According to a study by the Foremost Insurance Company, 88 percent of manufactured homeowners report satisfaction with their housing choice. Likewise, a most recent Owens Corning study, conducted by National Family Opinion, found that 93 percent of manufactured home owners are satisfied with their housing choice.3
Siting and placement of manufactured homes
According to the U.S. Census, over 65 percent of manufactured homes were placed on private property, while the remaining 35 percent were sited in residential land-lease communities. The percentage of manufactured homes placed on private property has been growing over the last decade, and this trend is expected to continue as more and more residential land is zoned appropriately to allow for manufactured housing.
Rural and suburban markets have traditionally been the stronghold of the industry. While this remains true even today, manufactured homes are increasingly being used in urban areas. Two converging factors virtually ensure manufactured housing will play an ever-growing role in providing housing in urban neighborhoods - the escalating cost of new housing, and the rising use of technological and design innovations in homes.
Are manufactured homes more vulnerable to fire than site-built homes?
Manufactured homes are no more prone to fire than homes built on-site. As a matter of fact, a national fire safety study by the Foremost Insurance Company showed that site-built homes are more than twice as likely to experience a fire than manufactured homes. The study showed that the number of home fires is 17 per 1,000 for site-built homes, while only eight per 1,000 for manufactured homes. 4
What is responsible for the improved safety of manufactured homes? Strict construction standards. Foremost Insurance Company's marketing research department took an in-depth look into the fire frequencies of manufactured homes built before the advent of the HUD Code construction and safety standards, as well as homes built after the standards went into effect in 1976. Foremost's researchers found that post-HUD manufactured homes experience less fire incidences and have lower fire losses than pre-HUD manufactured homes.
Some fire resistance features of the HUD Code include strict standards for flame spread and smoke generation in materials, egress windows in all bedrooms, smoke detectors, and at least two exterior doors, which must be remote from each other and reachable without passage through other doors that are lockable. Site-built homes are required to have only one exterior door, and no "reachability" requirement.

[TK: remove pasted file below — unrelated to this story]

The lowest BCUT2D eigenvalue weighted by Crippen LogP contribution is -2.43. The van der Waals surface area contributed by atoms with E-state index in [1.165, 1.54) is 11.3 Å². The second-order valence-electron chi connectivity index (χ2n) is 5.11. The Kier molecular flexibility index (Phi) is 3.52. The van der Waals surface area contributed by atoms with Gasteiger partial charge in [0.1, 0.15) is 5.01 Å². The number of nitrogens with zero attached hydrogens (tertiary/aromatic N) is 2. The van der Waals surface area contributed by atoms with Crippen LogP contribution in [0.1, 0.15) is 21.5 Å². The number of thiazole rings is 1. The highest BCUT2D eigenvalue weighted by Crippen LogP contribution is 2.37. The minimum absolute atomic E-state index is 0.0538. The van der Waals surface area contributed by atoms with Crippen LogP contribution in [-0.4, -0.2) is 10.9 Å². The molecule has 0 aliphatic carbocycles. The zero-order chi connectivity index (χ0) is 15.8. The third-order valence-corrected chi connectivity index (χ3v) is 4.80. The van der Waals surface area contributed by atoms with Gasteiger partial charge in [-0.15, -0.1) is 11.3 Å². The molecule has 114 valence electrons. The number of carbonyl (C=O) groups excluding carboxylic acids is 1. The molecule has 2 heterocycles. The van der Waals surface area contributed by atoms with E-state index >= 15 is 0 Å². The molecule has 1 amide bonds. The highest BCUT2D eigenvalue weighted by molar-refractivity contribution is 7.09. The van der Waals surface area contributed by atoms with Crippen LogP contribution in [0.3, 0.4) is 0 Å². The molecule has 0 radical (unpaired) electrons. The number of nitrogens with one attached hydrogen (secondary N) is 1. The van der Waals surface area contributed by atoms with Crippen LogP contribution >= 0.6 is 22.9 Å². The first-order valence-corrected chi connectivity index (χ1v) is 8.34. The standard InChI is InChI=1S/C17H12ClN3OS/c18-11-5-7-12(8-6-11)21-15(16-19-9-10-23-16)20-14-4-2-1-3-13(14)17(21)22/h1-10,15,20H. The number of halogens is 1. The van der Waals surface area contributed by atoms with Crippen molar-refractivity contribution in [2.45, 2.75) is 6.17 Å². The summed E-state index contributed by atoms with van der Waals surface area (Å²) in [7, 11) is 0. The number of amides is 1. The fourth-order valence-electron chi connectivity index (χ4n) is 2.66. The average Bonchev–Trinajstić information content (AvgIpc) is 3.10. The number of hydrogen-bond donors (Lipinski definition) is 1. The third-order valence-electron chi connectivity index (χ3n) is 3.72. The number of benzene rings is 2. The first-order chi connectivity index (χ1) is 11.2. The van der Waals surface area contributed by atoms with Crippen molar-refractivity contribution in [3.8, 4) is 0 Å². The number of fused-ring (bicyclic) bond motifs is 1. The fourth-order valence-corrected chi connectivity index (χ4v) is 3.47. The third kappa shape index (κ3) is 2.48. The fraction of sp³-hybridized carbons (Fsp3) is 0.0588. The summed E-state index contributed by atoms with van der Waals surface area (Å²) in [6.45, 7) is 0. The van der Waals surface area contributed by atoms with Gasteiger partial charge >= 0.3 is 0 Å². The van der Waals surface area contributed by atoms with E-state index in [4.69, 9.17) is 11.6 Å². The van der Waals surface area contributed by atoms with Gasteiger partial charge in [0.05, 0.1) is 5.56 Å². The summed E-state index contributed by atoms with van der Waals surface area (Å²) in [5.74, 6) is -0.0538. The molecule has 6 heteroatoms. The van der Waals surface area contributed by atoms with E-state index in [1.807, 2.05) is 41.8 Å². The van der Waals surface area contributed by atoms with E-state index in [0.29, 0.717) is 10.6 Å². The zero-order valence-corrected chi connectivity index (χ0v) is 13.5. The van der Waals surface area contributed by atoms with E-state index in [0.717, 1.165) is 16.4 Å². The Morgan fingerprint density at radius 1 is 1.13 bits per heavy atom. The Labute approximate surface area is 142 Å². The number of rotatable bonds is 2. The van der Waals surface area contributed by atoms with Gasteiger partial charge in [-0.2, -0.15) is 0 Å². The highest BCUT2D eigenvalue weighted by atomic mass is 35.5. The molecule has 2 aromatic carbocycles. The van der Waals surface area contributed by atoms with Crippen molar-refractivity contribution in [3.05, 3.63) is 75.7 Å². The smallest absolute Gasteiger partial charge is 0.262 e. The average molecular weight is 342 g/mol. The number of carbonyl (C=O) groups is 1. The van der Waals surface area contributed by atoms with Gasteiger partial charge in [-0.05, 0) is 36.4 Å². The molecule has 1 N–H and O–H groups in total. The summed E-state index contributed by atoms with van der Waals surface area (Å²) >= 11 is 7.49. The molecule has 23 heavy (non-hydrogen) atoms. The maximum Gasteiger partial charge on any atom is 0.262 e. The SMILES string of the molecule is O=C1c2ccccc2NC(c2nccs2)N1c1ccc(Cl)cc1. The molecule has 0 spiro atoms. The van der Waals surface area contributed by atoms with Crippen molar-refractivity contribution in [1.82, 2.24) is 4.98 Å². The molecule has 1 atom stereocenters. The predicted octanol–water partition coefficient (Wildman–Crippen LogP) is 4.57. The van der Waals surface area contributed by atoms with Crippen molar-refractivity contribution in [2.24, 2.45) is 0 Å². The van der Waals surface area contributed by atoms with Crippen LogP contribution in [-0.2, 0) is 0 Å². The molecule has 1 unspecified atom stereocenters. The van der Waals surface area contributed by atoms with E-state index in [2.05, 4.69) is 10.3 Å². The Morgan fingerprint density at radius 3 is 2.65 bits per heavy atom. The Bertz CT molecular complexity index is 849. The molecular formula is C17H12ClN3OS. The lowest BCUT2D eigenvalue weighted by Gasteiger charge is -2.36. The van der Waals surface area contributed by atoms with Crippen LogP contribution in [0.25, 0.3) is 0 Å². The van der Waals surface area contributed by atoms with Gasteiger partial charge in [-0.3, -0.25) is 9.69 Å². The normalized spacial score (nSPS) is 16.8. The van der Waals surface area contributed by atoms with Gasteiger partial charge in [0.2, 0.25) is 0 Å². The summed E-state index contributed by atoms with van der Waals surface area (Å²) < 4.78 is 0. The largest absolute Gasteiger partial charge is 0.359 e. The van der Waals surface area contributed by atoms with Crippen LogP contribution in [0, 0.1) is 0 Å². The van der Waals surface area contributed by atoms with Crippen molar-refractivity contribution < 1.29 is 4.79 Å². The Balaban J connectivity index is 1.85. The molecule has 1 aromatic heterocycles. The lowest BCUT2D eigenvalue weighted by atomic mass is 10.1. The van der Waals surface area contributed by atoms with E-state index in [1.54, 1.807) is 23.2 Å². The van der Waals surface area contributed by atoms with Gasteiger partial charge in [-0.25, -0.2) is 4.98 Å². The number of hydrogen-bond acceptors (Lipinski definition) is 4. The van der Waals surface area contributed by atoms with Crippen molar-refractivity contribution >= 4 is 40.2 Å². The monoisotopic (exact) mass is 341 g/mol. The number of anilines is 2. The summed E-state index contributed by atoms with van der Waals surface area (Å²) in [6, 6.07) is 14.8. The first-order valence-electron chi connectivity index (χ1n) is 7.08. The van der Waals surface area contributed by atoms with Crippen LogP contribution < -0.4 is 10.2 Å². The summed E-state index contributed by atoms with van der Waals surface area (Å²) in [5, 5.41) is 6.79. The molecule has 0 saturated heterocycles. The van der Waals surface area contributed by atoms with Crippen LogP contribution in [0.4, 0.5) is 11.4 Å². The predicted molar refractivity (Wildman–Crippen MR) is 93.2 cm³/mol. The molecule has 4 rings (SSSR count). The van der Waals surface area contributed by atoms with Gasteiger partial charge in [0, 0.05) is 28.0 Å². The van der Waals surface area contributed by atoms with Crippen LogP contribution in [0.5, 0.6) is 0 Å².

Another report entitled, "Fire Experience in Manufactured Homes," by Dr. John R. Hall, Jr., which appeared in the May/June 1992 National Fire Protection Association Journal, concluded that manufactured homes built to HUD standards present a much lower risk of death and a significantly reduced risk of injury in fires than units that were not built to HUD Code requirements. The study showed that in fires occurring between 1980 and 1989, the fire death toll per 100 fires in post-HUD homes is two-thirds to three-fourths lower than pre-HUD homes. The fire injury rate is approximately one-third lower than pre-HUD homes for the same period of time.
Historically, a key factor in the severity of fires in manufactured homes is that there are a significantly higher percentage of manufactured homes in rural areas than in urban areas, while the percentage of site-built homes is much higher in urban/suburban areas. A fire in a home located in a rural area has a greater chance of becoming a "total fire" because of the increased amount of time needed for fire equipment to reach the home, since it may be outside a fire protected zone. Studies indicate that almost all fires in manufactured homes are related to human carelessness, disproving the assumption that the structure is at fault. The second leading cause of structural fires in manufactured homes involves mechanical failures, which occur in site-built homes as well. The simple reality is that the manufactured housing industry has been successful in its efforts to produce a safe and fire-resistant home.
3 Foremost Insurance Group of Companies, The Market Facts, 1996 Owens Corning, Beautiful, Affordable, Quality Housing: What Manufactured Homes Owners Really Want, 1998
4 Foremost Insurance Group of Companies, Fire Loss Study, 1986
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